5 Must-Know Tips to Help Revise Your Story

Editing and revisions are a major part of writing.

Contributed by Linda Wilson

Now that the first draft of the second book in the Abi Wunder Mystery series, Secret in the Mist, is done, I can get to work. As author Michael Crichton has said, “writing is all about rewriting, which can be depressing, especially when after the seventh rewrite you find that’s still not working.” In other words, “books aren’t written, they’re re-written.”

Most helpful is a study of the charts that Kate Messner has created to use in her revision process. Before I studied Messner’s charts, I relied on lists, which is what I’m using for Mist. When I begin the third and last book in the Abi Wunder Mystery series, Secrets of the Heart, I plan to switch over to my own version of Messner’s chart system.

Get the First Draft Down

When I wrote the first book, Secret in the Stars, I spent too much time writing and editing what I wrote, all the way through the manuscript. That process turned out to be extremely inefficient. It made the book take a long time to write. This is what I advise after writing Mist:

• Leave your editor’s cap at the door and write your book straight through without any interruptions.
• Let the draft sit at least five days.
• Do a read-through or general revision, editing for word choice, obvious additions and deletions; in short, anything you see that needs improving.
• Let the draft sit.

Analyze your Story: Make a List

• Get Organized: First on the list is to take stock of ideas that occur to you while writing the first draft. I wish I could say I made a neat list of my ideas. I didn’t. The ideas appeared on whatever paper was available at the time the idea struck. Still, after sifting through the piles of papers in my office, I’m glad I saved them. Examples: Abi hears a faint whistle every time the ghost appears. This “aha” moment came to me while watching a movie on TV and hearing that whistle. I put to use that terrific little scrap of paper.
• Another example is my note: “Keep personal stakes high,” a reminder I had heard at an SCBWI Zoom meeting. I began a revision with this in mind, and that pass turned out to be the second major revision.

Create Arcs for each Character

Making character arcs are not only fun and informative, but necessary. I like to make diagrams with brief descriptions of how the characters have progressed and grown through the story. The example I like to use is the thirty-five pages in Book 1 where the dog Star was missing. It was a noticeable gap, which I filled in. In Book 2, I’ve completed the arc for Angel, an antagonist, who doesn’t appear in Book 3.

List the scenes

It is, of course, important to make sure the scenes are varied and interesting. Also, keeping track of the scenes helps you make sure the story is moving forward and doesn’t contain any “dead” spots. When Chris Eboch, a professional editor and prolific author who happily belongs to my SCBWI-NM chapter, edited Book 1, she came to a lovely chapter near the end about kittens that the two main characters were given.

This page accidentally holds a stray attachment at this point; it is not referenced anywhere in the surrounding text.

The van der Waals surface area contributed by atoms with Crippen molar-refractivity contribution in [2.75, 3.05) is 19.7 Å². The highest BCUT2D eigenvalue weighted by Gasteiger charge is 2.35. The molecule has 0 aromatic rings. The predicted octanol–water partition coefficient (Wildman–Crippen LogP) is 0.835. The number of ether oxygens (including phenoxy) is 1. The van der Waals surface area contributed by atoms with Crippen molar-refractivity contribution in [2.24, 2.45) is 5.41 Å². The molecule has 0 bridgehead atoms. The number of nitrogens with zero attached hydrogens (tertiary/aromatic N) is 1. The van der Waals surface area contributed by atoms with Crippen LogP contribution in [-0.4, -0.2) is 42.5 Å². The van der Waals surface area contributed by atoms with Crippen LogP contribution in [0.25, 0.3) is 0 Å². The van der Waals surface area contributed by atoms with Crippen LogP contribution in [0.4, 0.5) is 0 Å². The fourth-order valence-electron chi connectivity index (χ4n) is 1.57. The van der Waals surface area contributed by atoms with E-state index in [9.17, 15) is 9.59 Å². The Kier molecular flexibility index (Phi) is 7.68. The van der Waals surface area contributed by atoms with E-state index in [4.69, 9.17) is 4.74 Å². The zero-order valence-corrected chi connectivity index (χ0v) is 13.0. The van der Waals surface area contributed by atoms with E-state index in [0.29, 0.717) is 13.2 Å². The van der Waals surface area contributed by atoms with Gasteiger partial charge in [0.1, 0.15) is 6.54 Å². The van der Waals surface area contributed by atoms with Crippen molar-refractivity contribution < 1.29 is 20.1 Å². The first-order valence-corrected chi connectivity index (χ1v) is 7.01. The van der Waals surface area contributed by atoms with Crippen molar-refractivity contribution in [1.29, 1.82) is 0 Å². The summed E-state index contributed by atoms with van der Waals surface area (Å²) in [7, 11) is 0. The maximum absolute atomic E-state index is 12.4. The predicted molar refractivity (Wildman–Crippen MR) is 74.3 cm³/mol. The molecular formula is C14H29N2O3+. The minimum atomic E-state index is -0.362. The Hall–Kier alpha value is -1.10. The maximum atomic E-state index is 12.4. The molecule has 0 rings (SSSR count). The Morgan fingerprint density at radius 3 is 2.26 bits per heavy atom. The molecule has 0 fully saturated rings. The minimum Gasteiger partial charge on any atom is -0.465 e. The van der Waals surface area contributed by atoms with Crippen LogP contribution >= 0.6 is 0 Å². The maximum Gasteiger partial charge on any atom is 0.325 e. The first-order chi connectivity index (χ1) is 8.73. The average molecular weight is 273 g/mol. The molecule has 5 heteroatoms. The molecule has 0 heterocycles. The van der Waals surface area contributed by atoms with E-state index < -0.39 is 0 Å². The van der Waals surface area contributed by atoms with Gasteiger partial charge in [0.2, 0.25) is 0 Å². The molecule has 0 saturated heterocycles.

But, and that’s a big but, the scene didn’t move the story forward. I had to take the entire chapter out, painful as it was after having a professional photographer take my picture with two kittens at a pet store. The good news is that the photo with the kittens is a fun one for my website, and the chapter can be used in my promo materials, hopefully to help touch children’s hearts.

List Plot Points

For this most important analysis, structure becomes important. I learned how to structure my stories in a fiction writing course I took, which followed Joseph Campbell’s “The Hero’s Journey.”

• Make a diagram of your plot points using Cambpell’s diagram. Make sure your story has the structure it needs.

Check for Accuracy

Any information included in your book can be true or close to the truth. I mention the Alleghany Mountains in both Book 1 and 2, and made sure the setting was oriented correctly with the mountains set to the west. Many parts of both books needed to be researched for authenticity, such as in Book 1, a sheriff’s and deputy’s uniforms, the color of hard hats worn by different types of contractors; and in Book 2, Quakers who moved from Pennsylvania and settled in Loudoun County, Virginia in the 1800s, studied in order to help shape the personality of the ghost.

Release your book to your beta readers and a professional editor only after it is as polished as you can get it, after you’ve gone through your checklist of edits.

This article was first published at: https://www.writersonthemove.com/2021/01/revision-5-tips.html

ABOUT THE AUTHOR

Linda Wilson lives in Albuquerque, New Mexico. She has two daughters, Kim and Tracy, who inspired her stories when they were younger. Linda is the editor of the New Mexico Society of Children’s Writers and Illustrators newsletter, and has written posts for the Writers on the Move blog since 2013. She is a classical pianist and loves to go to the gym. But what Linda loves most is to make up stories and connect with her readers. Find out more by visiting Linda’s website at https://www.lindawilsonauthor.com.

Children's ghostwriter

Whether you need help with ghostwriting, rewriting, or coaching, let me take a look at your children’s story. Just send me an email at: kcioffiventrice@gmail.com. Please put “Children’s Writing” in the Subject box. Or, give me a call at 347—834—6700.

Let’s get your idea off the launch pad or your outline into a publishable and marketable story today!

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